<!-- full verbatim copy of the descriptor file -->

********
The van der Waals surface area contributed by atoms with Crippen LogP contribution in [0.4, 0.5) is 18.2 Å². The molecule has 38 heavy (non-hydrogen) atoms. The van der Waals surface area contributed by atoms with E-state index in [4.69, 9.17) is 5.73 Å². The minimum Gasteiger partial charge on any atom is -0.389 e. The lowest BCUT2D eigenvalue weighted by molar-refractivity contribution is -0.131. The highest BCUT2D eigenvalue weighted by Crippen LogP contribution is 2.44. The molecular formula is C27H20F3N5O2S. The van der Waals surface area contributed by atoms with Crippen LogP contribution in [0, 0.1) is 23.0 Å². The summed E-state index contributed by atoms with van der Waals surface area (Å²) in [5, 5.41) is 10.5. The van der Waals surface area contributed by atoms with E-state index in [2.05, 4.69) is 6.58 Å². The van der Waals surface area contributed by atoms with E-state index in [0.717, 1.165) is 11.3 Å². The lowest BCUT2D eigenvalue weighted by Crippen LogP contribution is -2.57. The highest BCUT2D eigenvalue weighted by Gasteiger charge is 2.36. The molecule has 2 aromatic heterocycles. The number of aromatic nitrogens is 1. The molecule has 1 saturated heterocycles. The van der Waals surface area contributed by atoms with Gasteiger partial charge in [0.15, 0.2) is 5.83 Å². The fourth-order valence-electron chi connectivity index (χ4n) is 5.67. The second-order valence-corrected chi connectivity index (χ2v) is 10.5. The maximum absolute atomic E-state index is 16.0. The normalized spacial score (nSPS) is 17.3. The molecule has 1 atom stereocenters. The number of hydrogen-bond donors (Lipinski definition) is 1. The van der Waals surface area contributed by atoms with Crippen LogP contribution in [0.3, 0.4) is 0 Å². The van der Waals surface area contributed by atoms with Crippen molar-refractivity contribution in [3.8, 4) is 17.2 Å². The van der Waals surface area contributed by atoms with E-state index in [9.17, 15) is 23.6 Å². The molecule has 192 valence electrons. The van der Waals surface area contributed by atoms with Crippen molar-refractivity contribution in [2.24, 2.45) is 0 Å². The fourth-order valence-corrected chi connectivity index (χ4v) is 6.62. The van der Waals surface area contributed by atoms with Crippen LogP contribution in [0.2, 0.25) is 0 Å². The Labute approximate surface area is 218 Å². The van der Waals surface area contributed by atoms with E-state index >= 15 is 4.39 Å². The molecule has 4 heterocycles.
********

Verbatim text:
The van der Waals surface area contributed by atoms with Crippen LogP contribution in [0.4, 0.5) is 18.2 Å². The molecule has 38 heavy (non-hydrogen) atoms. The van der Waals surface area contributed by atoms with E-state index in [4.69, 9.17) is 5.73 Å². The minimum Gasteiger partial charge on any atom is -0.389 e. The lowest BCUT2D eigenvalue weighted by molar-refractivity contribution is -0.131. The highest BCUT2D eigenvalue weighted by Crippen LogP contribution is 2.44. The molecular formula is C27H20F3N5O2S. The van der Waals surface area contributed by atoms with Crippen LogP contribution in [0, 0.1) is 23.0 Å². The summed E-state index contributed by atoms with van der Waals surface area (Å²) in [5, 5.41) is 10.5. The van der Waals surface area contributed by atoms with E-state index in [2.05, 4.69) is 6.58 Å². The van der Waals surface area contributed by atoms with E-state index in [0.717, 1.165) is 11.3 Å². The lowest BCUT2D eigenvalue weighted by Crippen LogP contribution is -2.57. The highest BCUT2D eigenvalue weighted by Gasteiger charge is 2.36. The molecule has 2 aromatic heterocycles. The number of aromatic nitrogens is 1. The molecule has 1 saturated heterocycles. The van der Waals surface area contributed by atoms with Gasteiger partial charge in [0.15, 0.2) is 5.83 Å². The fourth-order valence-electron chi connectivity index (χ4n) is 5.67. The second-order valence-corrected chi connectivity index (χ2v) is 10.5. The maximum absolute atomic E-state index is 16.0. The normalized spacial score (nSPS) is 17.3. The molecule has 1 atom stereocenters. The number of hydrogen-bond donors (Lipinski definition) is 1. The van der Waals surface area contributed by atoms with Crippen LogP contribution in [0.3, 0.4) is 0 Å². The van der Waals surface area contributed by atoms with Crippen molar-refractivity contribution in [3.8, 4) is 17.2 Å². The van der Waals surface area contributed by atoms with E-state index in [9.17, 15) is 23.6 Å². The molecule has 192 valence electrons. The van der Waals surface area contributed by atoms with Crippen molar-refractivity contribution in [2.24, 2.45) is 0 Å². The fourth-order valence-corrected chi connectivity index (χ4v) is 6.62. The van der Waals surface area contributed by atoms with Crippen LogP contribution in [0.2, 0.25) is 0 Å². The Labute approximate surface area is 218 Å². The van der Waals surface area contributed by atoms with E-state index >= 15 is 4.39 Å². The molecule has 4 heterocycles.